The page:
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Cambridge LibGuides

Wolfson College Information Skills: Keeping up to date

Help with finding, managing and using information from the Wolfson Library Team.

Stay current

Conducting a thorough literature search can be very satisfying. Unfortunately it can go out of date almost as soon as it is complete. During the course of your research you'll need to monitor new publications in your field to ensue that your thesis cites current debates and reflects on the latest research.

How to receive updates

There are two main ways to do this:

  • Email You usually conduct a search on a catalogue or database and then save the search and input your email address. You'll receive an email whenever a new item is added which matches your search terms.
  • RSS (Really Simple Syndication) You can just view these in your browser on a case by case basis. However, they are most useful when subscribed to. You'll need to set up a feed reader to view updated feeds and get alerts about new content. ​See some suggestions below.

Tools

Feed readers
  • Feedly -  makes feeds look good and includes images. You can keep up with YouTube subscriptions, receive keyword alerts directly from Google and create collections to make lengthy information easier to get through. 
  • Digg Reader - is  a simple RSS reader. Create folders to keep all your subscriptions organised and add the Chrome extension (if you use Chrome as your web browser) to easily subscribe to feeds with a click of a button.
  • Feeder -  has a Google Chrome and a Safari extension so you can subscribe and access feeds directly while you're browsing. It is also configured for mobile with an iOS app and a responsive web version for Android or Windows Phone users.

You might find that, as with Social Media, you spend most of your time deleting irrelevant posts. Luckily there are lots of filters out there which means you can limit the amount of data you receive and therefore need to read. 

  • FeedRinse is one such service. You limit what you see or block keywords, authors or tags. Upload your feeds, edit them and then return them to your reader.

Please note that you will need to sign up to these services. We recommend that if you use your Cambridge email address, you do not use your Raven password but choose another one instead.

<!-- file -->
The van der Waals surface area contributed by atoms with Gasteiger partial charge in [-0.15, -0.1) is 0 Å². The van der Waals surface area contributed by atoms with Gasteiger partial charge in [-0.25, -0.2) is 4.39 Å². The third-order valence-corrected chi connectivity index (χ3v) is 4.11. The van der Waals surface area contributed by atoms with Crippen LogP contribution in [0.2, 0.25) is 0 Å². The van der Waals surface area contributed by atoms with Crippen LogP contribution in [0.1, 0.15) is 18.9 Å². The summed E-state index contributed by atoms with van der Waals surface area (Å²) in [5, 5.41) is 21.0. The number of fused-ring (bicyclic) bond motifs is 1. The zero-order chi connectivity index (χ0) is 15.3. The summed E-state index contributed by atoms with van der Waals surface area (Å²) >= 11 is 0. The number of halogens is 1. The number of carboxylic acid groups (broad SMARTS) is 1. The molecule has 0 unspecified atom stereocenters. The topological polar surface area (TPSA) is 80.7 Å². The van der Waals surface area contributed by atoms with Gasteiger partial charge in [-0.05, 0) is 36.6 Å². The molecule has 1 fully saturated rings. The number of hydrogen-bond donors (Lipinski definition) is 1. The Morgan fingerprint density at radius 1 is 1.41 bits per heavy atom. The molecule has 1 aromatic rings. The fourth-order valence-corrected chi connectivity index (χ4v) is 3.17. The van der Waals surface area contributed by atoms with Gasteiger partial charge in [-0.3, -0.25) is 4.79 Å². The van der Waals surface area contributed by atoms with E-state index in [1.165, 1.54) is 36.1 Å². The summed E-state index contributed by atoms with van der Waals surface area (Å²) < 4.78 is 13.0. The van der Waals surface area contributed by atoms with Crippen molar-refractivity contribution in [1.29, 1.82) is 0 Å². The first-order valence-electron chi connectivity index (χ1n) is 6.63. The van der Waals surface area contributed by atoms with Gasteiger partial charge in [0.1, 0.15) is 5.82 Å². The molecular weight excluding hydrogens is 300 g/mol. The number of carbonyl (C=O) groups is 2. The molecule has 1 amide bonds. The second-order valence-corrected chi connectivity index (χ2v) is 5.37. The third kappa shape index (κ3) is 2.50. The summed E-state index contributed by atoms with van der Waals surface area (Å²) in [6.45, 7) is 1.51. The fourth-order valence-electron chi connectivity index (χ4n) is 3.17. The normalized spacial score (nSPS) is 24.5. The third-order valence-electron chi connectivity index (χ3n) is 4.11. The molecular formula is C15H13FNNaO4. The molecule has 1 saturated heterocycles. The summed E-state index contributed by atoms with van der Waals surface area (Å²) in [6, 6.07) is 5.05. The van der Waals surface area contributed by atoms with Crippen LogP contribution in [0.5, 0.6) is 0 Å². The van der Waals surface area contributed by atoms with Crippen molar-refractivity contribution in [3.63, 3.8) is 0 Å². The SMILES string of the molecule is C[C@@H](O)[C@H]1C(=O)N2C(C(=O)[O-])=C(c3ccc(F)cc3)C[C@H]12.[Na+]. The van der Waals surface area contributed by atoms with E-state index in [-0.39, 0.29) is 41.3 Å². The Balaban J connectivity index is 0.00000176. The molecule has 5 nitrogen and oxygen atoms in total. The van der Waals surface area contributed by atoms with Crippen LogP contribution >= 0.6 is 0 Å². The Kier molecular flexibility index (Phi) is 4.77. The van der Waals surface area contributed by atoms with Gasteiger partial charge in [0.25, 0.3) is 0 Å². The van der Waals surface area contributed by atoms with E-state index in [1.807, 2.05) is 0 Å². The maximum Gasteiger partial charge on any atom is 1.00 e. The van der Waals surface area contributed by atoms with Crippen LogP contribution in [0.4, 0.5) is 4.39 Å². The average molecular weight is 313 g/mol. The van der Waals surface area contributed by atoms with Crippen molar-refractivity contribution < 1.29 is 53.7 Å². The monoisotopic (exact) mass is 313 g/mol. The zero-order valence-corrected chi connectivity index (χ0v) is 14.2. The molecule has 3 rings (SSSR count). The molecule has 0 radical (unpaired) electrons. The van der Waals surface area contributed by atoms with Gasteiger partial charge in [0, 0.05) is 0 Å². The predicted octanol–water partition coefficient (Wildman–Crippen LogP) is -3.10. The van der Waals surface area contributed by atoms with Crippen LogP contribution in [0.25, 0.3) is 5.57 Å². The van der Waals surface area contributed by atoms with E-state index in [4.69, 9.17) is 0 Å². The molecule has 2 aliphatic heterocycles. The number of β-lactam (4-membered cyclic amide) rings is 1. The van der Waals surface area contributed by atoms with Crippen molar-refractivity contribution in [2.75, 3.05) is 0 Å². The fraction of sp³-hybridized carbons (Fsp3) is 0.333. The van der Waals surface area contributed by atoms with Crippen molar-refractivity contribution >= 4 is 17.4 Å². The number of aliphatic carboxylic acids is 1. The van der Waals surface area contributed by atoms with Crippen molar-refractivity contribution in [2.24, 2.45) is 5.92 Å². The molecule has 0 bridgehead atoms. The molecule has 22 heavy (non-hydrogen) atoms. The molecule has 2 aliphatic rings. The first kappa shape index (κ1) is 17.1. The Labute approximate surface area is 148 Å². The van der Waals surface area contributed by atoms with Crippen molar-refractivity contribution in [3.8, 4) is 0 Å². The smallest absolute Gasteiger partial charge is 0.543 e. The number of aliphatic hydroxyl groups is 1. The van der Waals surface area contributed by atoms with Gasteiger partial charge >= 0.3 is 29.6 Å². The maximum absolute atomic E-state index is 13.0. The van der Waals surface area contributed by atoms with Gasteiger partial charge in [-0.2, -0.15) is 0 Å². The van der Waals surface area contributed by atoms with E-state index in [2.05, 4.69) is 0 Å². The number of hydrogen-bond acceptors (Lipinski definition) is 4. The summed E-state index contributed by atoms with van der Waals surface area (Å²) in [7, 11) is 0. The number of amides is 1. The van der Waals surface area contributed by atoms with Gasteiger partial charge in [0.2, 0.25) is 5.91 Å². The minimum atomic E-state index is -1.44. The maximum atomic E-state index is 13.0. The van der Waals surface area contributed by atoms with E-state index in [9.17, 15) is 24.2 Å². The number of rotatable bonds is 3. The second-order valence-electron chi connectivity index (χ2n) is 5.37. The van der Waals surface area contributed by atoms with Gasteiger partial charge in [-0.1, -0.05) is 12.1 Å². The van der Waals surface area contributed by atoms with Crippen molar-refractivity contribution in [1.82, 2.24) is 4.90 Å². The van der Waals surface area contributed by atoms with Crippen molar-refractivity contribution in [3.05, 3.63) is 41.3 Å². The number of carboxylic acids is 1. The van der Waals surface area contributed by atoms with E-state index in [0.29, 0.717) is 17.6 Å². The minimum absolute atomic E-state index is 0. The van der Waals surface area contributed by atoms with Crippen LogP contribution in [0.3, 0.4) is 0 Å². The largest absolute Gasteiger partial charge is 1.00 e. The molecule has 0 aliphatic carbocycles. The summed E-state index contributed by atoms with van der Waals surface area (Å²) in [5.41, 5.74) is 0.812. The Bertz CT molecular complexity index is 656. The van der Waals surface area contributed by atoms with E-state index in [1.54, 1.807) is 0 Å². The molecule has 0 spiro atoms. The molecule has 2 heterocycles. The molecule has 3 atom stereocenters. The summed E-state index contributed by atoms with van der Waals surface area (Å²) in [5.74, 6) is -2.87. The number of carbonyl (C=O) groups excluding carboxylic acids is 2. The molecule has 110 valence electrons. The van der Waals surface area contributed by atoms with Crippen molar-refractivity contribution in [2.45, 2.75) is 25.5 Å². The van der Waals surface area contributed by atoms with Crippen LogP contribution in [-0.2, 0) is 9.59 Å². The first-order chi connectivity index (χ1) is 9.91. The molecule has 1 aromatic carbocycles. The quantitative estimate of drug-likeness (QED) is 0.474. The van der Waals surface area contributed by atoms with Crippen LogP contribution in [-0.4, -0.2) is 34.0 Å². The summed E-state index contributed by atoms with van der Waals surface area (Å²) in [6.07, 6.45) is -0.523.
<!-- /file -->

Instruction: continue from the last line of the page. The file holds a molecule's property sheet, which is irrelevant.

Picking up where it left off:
Click on the type of resource below to find out how to set up feeds and alerts

  • New books added to Wolfson Library (RSS)
  • New books in all Cambridge Libraries that match search terms (Email alerts- see video below)
  • COPAC is the combined catalogue of around 90 UK and Irish libraries (RSS - conduct a keyword search and click on the RSS logo. Paste the URL into your reader.)

Set up alerts so that you are notified every time a new issue of a journal is published. These two services can be searched like a database, but they are designed to generate RSS feeds and so it is very straightforward to set them up:

  • ZETOC contains over 30,000 journals and more than 52 million article citations and conference papers through the British Library’s electronic table of contents (Email alerts and RSS)
  • ​ticTOCs has an equally large database of journals and specialises in Open Access material, meaning you might be more likely to have access to newly published material
  • Web of Science is, despite its name, a comprehensive database which covers all subject areas. It indexed 18 000 journals and providing full text access where we subscribe to content. You can set up an email alert to be notified when a paper is cited or a new paper matches your search terms. You'll need to register first, so you manage your alerts. When you set up an email alert you also have the option to view it an an RSS feed; you can then copy and paste the URL into a feed reader.
  • Google Scholar lets you set up email alerts for any email address. Watch the video below to find out how.You'll need a Google account if you want to be able to manage your alerts. 
  • JISC mail is a national provider of email lists for UK Higher Education. There are several lists for every subject area. When you subscribe you can determine how frequently you'll receive emails from the list, or choose to receive them as an RSS feed. They are really useful for finding out about current debates, call for papers, workshops and conferences, and funding opportunities. 
  • Google alerts is a way of monitoring new information on the web. Type in search terms and it will email you when something new matches them. It won't, however, let you know about updates to a page. You can select how often you receive emails and whether to get them one at a time or as a digest. 
  • Watch that page does just that: it monitors changes on specific pages. You can see when a profile is updated or news is added on a site. It is free for 70 downloads a week; that is 10 pages downloaded every day or 70 pages downloaded once a week.
  • ResearchResearch provides information about job vacancies and funding opportunities, as well as news for the Higher Education Community. You need to login to Research Professional from the home page by selecting 'University of Cambridge'. Carry out a search and then you'll have the opportunity to sign up for email alerts.

Social media is also a great way for researchers to stay up to date. We're developing resources to support you in this area too.